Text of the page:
Euro 2012 championship saw a Mediterranean final where Spain has beaten Italy. Portugal dropped out in semi-final and Greece in quarter-final. But if we look at GDP per capita of EU average figures then we will see a Euro 2012 Championship reversed leading by countries which could not even qualify for a Top 16. A small rule-proving exception was Poland, one of hosting countries (next to Ukraine).
According to a recent data provided by the Eurostat, Lithuanian GDP per capita of EU average has leaped its pre-crisis level of 2008 (see a graph below). Measured by actual individual consumption (AIC) it has reached a level of 2007, comparable to that of Czech Republic and Slovakia, while keeping Estonia and Hungary behind and caching-up with Poland in front.
An actual GDP per capita of EU average by Lithuania in a third consecutive year is still behind that of Poland, however, it got higher than that of Croatia (was close to quarterfinal, but a group was unlucky). Estonia took over Hungary and Latvia keeps up after Croatia.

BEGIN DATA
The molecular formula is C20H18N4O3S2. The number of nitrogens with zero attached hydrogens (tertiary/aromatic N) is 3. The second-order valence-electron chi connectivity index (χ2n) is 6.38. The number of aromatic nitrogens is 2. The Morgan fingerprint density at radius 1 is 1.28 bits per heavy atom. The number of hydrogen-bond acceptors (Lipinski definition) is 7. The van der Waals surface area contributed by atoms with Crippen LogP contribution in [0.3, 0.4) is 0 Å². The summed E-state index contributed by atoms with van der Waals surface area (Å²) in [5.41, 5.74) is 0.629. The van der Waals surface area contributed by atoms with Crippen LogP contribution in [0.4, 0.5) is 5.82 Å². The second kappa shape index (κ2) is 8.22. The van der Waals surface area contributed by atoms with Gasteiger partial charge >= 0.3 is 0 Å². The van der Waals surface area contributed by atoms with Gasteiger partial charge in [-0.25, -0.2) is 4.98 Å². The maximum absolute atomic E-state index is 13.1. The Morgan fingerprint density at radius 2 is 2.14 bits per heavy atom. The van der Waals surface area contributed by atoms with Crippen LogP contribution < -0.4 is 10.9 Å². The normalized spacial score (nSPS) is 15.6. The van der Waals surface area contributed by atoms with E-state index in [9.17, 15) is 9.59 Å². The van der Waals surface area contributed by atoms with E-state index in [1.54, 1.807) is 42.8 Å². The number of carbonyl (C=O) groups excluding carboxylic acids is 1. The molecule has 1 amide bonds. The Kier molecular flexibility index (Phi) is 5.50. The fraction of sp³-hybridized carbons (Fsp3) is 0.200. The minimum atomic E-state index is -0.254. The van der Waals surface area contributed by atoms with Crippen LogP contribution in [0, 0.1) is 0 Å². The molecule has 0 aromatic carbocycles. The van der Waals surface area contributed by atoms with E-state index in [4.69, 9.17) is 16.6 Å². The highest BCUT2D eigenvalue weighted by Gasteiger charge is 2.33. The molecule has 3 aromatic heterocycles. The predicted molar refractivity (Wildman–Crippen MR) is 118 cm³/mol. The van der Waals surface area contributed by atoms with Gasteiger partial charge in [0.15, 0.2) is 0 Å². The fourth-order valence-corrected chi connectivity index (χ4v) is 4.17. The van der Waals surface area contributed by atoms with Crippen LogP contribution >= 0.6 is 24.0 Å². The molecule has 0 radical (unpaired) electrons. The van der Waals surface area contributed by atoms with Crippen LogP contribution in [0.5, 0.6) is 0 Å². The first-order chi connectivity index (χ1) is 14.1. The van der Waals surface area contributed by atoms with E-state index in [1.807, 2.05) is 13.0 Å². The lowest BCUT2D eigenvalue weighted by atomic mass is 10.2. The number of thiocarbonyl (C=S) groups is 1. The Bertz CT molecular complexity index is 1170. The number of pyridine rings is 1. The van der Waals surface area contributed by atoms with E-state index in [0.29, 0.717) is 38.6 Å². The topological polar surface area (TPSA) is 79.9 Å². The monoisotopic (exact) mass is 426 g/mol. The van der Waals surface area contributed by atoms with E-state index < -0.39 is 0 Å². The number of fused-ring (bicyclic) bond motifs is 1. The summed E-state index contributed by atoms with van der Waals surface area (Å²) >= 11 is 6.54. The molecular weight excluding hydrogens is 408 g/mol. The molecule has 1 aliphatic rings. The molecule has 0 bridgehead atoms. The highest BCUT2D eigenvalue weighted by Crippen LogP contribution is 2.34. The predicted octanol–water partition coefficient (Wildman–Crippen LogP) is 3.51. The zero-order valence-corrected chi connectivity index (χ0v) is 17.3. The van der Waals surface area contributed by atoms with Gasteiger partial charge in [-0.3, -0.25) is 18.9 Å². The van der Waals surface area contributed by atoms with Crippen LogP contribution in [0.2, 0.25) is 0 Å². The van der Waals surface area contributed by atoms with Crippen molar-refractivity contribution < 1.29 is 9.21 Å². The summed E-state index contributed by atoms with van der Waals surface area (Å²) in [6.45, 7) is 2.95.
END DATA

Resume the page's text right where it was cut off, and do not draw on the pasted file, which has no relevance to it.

A relative year-to-year increase of Lithuanian ratio, followed by Latvia, Hungary and Poland now is highest among EU Member States. Whereas a relative year-to-year fall was steepest in Greece and a significant drop was observed in Portugal. Positions of Italy and Spain were unchanged after significant falls in 2010.
Is Basketball better fine-tuned to a GDP per capita of EU average? Follow 2012 Olympic Games in London (United Kingdom, by the way, is not very successful in relative growth, so we will see how it will manage in Basketball).
Graph: Lithuanian wealth per capita of EU average (red line – measured by GDP per capita, green line – measured by an alternative welfare indicator on actual individual consumption per capita, better adapted to reflect the situation of households):